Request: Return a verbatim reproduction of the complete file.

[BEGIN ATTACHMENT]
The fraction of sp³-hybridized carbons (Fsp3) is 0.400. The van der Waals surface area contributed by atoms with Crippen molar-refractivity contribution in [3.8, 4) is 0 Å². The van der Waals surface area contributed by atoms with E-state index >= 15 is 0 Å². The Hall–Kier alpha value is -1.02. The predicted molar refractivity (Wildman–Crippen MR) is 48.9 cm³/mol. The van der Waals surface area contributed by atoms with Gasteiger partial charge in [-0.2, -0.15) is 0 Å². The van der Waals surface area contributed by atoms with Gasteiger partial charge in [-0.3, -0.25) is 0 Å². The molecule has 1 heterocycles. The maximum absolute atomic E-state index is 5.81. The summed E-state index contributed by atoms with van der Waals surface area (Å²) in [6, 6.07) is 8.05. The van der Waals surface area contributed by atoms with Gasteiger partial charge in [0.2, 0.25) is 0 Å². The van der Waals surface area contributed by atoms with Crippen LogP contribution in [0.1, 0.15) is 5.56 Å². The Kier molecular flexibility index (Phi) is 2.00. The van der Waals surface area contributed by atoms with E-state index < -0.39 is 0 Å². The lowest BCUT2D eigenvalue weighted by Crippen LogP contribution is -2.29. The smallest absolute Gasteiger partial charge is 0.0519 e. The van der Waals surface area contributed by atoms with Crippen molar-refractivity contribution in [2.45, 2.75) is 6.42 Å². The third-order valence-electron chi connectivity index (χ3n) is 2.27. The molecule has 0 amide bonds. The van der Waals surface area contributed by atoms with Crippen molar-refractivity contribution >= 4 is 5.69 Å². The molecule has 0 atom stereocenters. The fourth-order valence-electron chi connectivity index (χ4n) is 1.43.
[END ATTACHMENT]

The fraction of sp³-hybridized carbons (Fsp3) is 0.400. The van der Waals surface area contributed by atoms with Crippen molar-refractivity contribution in [3.8, 4) is 0 Å². The van der Waals surface area contributed by atoms with E-state index >= 15 is 0 Å². The Hall–Kier alpha value is -1.02. The predicted molar refractivity (Wildman–Crippen MR) is 48.9 cm³/mol. The van der Waals surface area contributed by atoms with Gasteiger partial charge in [-0.2, -0.15) is 0 Å². The van der Waals surface area contributed by atoms with Gasteiger partial charge in [-0.3, -0.25) is 0 Å². The molecule has 1 heterocycles. The maximum absolute atomic E-state index is 5.81. The summed E-state index contributed by atoms with van der Waals surface area (Å²) in [6, 6.07) is 8.05. The van der Waals surface area contributed by atoms with Gasteiger partial charge in [0.2, 0.25) is 0 Å². The van der Waals surface area contributed by atoms with Crippen LogP contribution in [0.1, 0.15) is 5.56 Å². The Kier molecular flexibility index (Phi) is 2.00. The van der Waals surface area contributed by atoms with E-state index < -0.39 is 0 Å². The lowest BCUT2D eigenvalue weighted by Crippen LogP contribution is -2.29. The smallest absolute Gasteiger partial charge is 0.0519 e. The van der Waals surface area contributed by atoms with Crippen molar-refractivity contribution in [2.45, 2.75) is 6.42 Å². The third-order valence-electron chi connectivity index (χ3n) is 2.27. The molecule has 0 amide bonds. The van der Waals surface area contributed by atoms with Crippen molar-refractivity contribution >= 4 is 5.69 Å². The molecule has 0 atom stereocenters. The fourth-order valence-electron chi connectivity index (χ4n) is 1.43.